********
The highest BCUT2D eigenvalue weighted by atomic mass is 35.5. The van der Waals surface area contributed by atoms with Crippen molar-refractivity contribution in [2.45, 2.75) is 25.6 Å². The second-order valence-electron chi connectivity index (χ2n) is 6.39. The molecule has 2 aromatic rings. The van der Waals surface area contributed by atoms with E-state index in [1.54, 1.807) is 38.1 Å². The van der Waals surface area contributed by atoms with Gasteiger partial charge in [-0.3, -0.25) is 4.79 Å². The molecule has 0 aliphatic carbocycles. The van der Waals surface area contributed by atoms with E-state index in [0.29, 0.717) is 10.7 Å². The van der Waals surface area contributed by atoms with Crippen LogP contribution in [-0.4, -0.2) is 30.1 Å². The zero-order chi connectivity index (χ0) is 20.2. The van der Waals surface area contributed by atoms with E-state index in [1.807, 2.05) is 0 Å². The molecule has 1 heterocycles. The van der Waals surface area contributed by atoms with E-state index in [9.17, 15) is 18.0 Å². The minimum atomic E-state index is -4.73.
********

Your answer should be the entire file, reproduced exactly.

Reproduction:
The highest BCUT2D eigenvalue weighted by atomic mass is 35.5. The van der Waals surface area contributed by atoms with Crippen molar-refractivity contribution in [2.45, 2.75) is 25.6 Å². The second-order valence-electron chi connectivity index (χ2n) is 6.39. The molecule has 2 aromatic rings. The van der Waals surface area contributed by atoms with E-state index in [1.54, 1.807) is 38.1 Å². The van der Waals surface area contributed by atoms with Gasteiger partial charge in [-0.3, -0.25) is 4.79 Å². The molecule has 0 aliphatic carbocycles. The van der Waals surface area contributed by atoms with E-state index in [0.29, 0.717) is 10.7 Å². The van der Waals surface area contributed by atoms with Crippen LogP contribution in [-0.4, -0.2) is 30.1 Å². The zero-order chi connectivity index (χ0) is 20.2. The van der Waals surface area contributed by atoms with E-state index in [1.807, 2.05) is 0 Å². The molecule has 1 heterocycles. The van der Waals surface area contributed by atoms with E-state index in [9.17, 15) is 18.0 Å². The minimum atomic E-state index is -4.73.